Note that we are on the whole healthier at age fifty or sixty than even the youth of previous generations, thanks to modern medicine as well as intentional exercise and our shift to a more natural diet. At this point in life we’ve likely either made income producing investments, or rearranged our work commitments to allow ourselves sufficient funding to what we really want, as well as to provide the free time in which to do it. It buys us the wherewithal to practice the values and explorations that some will remember from the 1960’s and 70’s, and that we may have at least partly relegated during the years between then and now. Our quest at this stage is determining how best to meet any long untended needs of the heart, body and soul.... and how to best serve whatever it is that we personally believe in– from social justice to the art and act of love.
There is, of course, really no such thing as “free” time. Each second is a finite and irreplaceable resource that we all spend, consciously or not. Ideally we recognize each as in investment of self, energy and purpose.... investing ourselves wholly in every act, in our work, in savoring our meal, tending our families, or deliberately and consciously relaxing at the end of another day. Always the real question is where to best make those precious investments of being and time, what risks are worth taking for what reason or end, what price we are glad to pay, what responsibilities and rewards we are finally ready to accept!
The answers come whenever we set aside our schedules, preconceptions and fears... and devote the necessary hours and days, our tender attention and fierce focus to what is in many ways a vital mission. They can come when we are unprepared and even unwilling, such as when unforeseen circumstances thrust a young girl into womanhood or force a boy to think and respond as a man, when we’re fired after a decade at the same job or lose the marriage that made us feel stable. Or it can happen when we make it so, signing up for the scary assignment of change, embracing what had been denied, reaching for what was supposedly unreachable. But either way this leap in self understanding is nothing less than a rite of passage, a pivotal juncture when the compass needle suddenly shifts and the heart is drawn yet again to a deeper lodestone, pointing towards some still deeper way of being and doing. In this mission there’s no need to be frantic or hurried.... and yet truly there’s not a moment to waste.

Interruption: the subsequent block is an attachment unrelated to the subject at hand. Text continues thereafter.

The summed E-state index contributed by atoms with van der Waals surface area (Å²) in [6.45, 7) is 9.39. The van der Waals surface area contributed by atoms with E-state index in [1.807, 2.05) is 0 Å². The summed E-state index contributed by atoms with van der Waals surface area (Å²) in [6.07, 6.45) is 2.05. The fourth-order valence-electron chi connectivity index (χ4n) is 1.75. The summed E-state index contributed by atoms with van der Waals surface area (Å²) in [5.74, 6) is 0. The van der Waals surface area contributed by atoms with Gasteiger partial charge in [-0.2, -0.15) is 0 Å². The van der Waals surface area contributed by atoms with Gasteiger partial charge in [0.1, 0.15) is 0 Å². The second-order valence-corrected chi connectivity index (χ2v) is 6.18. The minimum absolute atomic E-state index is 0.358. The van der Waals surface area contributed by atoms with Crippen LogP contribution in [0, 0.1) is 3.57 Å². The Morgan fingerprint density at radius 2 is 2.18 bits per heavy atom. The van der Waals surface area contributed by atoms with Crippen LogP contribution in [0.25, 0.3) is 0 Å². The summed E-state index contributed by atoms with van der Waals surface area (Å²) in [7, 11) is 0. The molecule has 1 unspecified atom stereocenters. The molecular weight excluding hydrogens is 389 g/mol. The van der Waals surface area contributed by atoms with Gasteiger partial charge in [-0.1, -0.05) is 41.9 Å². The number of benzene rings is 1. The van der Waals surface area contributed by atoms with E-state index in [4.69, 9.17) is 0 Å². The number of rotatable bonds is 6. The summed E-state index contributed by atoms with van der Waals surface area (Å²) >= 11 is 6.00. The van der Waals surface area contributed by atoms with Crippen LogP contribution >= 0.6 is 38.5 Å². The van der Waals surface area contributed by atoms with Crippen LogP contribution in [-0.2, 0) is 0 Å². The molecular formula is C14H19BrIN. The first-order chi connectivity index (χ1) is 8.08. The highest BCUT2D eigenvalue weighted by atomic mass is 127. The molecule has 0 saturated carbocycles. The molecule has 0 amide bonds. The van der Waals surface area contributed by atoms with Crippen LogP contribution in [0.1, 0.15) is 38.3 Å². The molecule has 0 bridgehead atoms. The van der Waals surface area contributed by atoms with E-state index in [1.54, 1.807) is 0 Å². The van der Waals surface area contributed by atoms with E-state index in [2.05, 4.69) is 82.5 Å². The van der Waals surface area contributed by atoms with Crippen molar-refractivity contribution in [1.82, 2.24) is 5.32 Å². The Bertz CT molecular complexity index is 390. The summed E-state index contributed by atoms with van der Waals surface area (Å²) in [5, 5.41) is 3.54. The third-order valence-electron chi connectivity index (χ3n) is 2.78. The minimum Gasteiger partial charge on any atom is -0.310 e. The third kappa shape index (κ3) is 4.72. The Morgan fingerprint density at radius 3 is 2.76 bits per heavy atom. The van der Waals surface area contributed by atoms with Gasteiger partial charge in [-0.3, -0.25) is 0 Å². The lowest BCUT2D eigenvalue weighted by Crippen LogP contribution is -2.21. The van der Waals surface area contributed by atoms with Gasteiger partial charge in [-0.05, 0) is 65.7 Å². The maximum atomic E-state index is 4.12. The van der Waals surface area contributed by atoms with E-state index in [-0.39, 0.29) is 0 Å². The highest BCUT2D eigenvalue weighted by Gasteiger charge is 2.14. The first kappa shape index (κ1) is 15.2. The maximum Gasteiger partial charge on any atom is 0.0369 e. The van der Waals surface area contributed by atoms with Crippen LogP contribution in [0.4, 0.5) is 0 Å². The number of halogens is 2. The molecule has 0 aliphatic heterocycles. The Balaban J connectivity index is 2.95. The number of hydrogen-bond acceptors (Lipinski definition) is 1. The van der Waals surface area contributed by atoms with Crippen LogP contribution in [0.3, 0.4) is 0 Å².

I imagine I can still hear the echoes of the gals from the last women’s gathering, beings of all ages expressing honest anguish and frustration as well as wonder and joy, their howls sounding not unlike the elk that bugle from these ridge tops, their counsels a river-like melody that trickles and expands out into the mountain air. Those who came for the quiet of a solo retreat, for simple feasting and reflection, arrived knowing there was something more that were on the brink of, something at once familiar and unknown. Though they may leave this Sanctuary on the same roads they came, they are nonetheless heading in a new direction.
Whether one considers themselves spiritual or not, we arrive again and again at this important point of transition.
Might as well make it deliberate, a gift to ourselves and world. After all, it’s our life. And it is our rite.
•Practice presence in all situations, avoid avoidance.
*Jesse Wolf Hardin* is a teacher of Earth-centered spirituality and nature magick, living seven river crossings from a road in an ancient place of power. His latest effort is _Gaia Eros: Reconnecting With The Magic & Spirit Of Nature_ (New Page 2004), a book acclaimed by Starhawk as "a must-read for those who want to worship nature not as an abstraction but in ways sensual, practical, and transformative.” When not presenting at conferences and festivals he can be found hosting seekers for retreats, quests, events, workshops and resident internships at their enchanted wilderness sanctuary: Animá Center PO Box 688, Reserve, NM 87830 email: email@example.com. Visit Jesse's website by going here http://www.animacenter.org/
©Jesse Wolf Hardin 2005 Reproduction in any form is prohibited without express written permission from the author.